And how will it be using the electronic shutter?
How this would be when using the ES is something the Hasselblad reps should be able to explain. When working with a Copal or other mechanical shutter there's no electronic connection between camera and back; the cable is just there to sync. As far as I know, you'll need a separate meter or just estimate the exposure and check the histogram afterwards.
 

usm

Member
I can set the Aperture on copal 0 lens by hand as I can do with a XCD or I did on a Leica M lens.
The camera tells me the time I will need - right?

When I use the electronic shutter I am ready to expose.

When using the copal 0: What exactly I have to to - step by step?

Thanks and sorry for this beginner question...
 

Cambo

New member
I can set the Aperture on copal 0 lens by hand as I can do with a XCD or I did on a Leica M lens.
The camera tells me the time I will need - right?

When I use the electronic shutter I am ready to expose.

When using the copal 0: What exactly I have to to - step by step?

Thanks and sorry for this beginner question...
Basically I gave a step-by-step description in my first reply. It's easier to understand, if you've got a Copal shutter in front of you.

In case you're going to work with the ES (which has its limitations, depending on the subject):
-The big black lever opens the shutter
-The shutter remains open, you're only going to use its aperture ring
-Open the aperture completely
-Compose
-Stop-down
-Exposure is done at the DB, or on your computer in case you're shooting tethered.

To use the Copal shutter:
-Synchronise DB and shutter by means of the cable between DB and the shutter's X-contact
-The big black lever opens the shutter
-Open the aperture completely
-Compose
-The big black lever closes the shutter
-Stop-down
-Set the expose time on the Copal shutter
-Cock the shutter
-Expose
 

leejo

Member
I can set the Aperture on copal 0 lens by hand as I can do with a XCD or I did on a Leica M lens.
The camera tells me the time I will need - right?
I will have to do some testing later on, but my initial shots with the CFV II 50c on my 4x5 camera with copal lenses is that the back will *not* do any metering for you either using the electronic shutter or using a sync cable to use the copal shutter.
 

tcdeveau

Well-known member
I will have to do some testing later on, but my initial shots with the CFV II 50c on my 4x5 camera with copal lenses is that the back will *not* do any metering for you either using the electronic shutter or using a sync cable to use the copal shutter.
I had a 907x/CFVII briefly that I used with a tech cam.

I used the ES with my copal lenses 0 because I didn’t want to deal with extra cabling.

I don’t recall the back did any metering, but I generally use manual anyway.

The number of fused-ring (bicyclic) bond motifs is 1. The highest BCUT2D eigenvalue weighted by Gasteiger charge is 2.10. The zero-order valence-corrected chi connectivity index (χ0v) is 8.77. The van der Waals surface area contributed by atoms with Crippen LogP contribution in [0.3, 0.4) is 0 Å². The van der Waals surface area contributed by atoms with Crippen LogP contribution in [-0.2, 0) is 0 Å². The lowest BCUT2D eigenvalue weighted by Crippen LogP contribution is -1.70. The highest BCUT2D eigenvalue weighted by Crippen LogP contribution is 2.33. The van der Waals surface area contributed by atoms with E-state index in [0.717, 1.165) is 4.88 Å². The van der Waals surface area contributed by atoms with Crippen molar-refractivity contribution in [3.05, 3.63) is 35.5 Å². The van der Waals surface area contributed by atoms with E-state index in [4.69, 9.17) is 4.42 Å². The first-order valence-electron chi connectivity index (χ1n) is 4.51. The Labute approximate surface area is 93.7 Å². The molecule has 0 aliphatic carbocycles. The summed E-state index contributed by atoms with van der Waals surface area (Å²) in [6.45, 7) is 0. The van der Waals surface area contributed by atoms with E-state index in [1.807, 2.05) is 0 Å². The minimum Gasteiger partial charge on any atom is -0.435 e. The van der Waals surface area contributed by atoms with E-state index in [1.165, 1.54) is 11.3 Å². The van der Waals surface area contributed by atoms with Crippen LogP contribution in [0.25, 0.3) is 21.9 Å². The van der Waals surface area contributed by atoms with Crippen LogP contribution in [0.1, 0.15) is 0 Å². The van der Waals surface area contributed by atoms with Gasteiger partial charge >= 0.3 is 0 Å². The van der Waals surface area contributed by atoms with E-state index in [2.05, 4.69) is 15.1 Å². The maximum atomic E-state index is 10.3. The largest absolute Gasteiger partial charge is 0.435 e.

workflow I used was basically:
1) set aperture (I’m a landscape/cityscape guy and pretty much just waiver between f8/f11);
2) open lens shutter;
3) go into live view;
4) compose;
5) focus;
6) meter (I used an iPhone app called lux);
7) set shutter speed;
8) fire.

Worked well for me with ES, and less steps than with the copal (don’t have to cock shutter or close shutter before firing like with the copal) but YMMV. I think my only complaint was live view timed out pretty fast....that was 6 months ago though and it might be different now via firmware updates
 
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usm

Member
The CFVii50c does metering when working with E-shutter and manual lenses like Leica M.

Does the CFVii50c metering when synced with a cable to a copal 0 lens?
 

leejo

Member
The CFVii50c does metering when working with E-shutter and manual lenses like Leica M.
I believe that's because of the 907x being a part of the process.

Does the CFVii50c metering when synced with a cable to a copal 0 lens?
I'll test later on, but I don't see how it could - with the E-shutter it at least knows the shutter speed. With a copal + sync cable it doesn't know the aperture *or* shutter speed so it's not possible for it to give you a meter reading unless you input one of the two values (which isn't possible I believe if not the E-shutter?).
 

Godfrey

Well-known member
The CFVii50c does metering when working with E-shutter and manual lenses like Leica M.

Does the CFVii50c metering when synced with a cable to a copal 0 lens?
The answer is simple: No. When used with a lens shutter, whether in a Hasselblad 500 or with a technical camera via a synchronization cable, metering is always manual.

When the 907x/CFVII 50c (and when the CFVII 50c configured as a back on a Hasselblad 500CM) is used in live view mode with the electronic shutter, metering can be set to manual or automatic/aperture priority modes. The same is true if you use it in electronic shutter mode on a tech camera with the lens shutter locked open.

G
 

usm

Member
Wow! This is a little bit frustrating. Just changed to MF and now I am loosing the simply workflow of my Leica gear completely.

So the solution is just using e-shutter and if there are some e-shutter issues changing to copal 0.

THanks!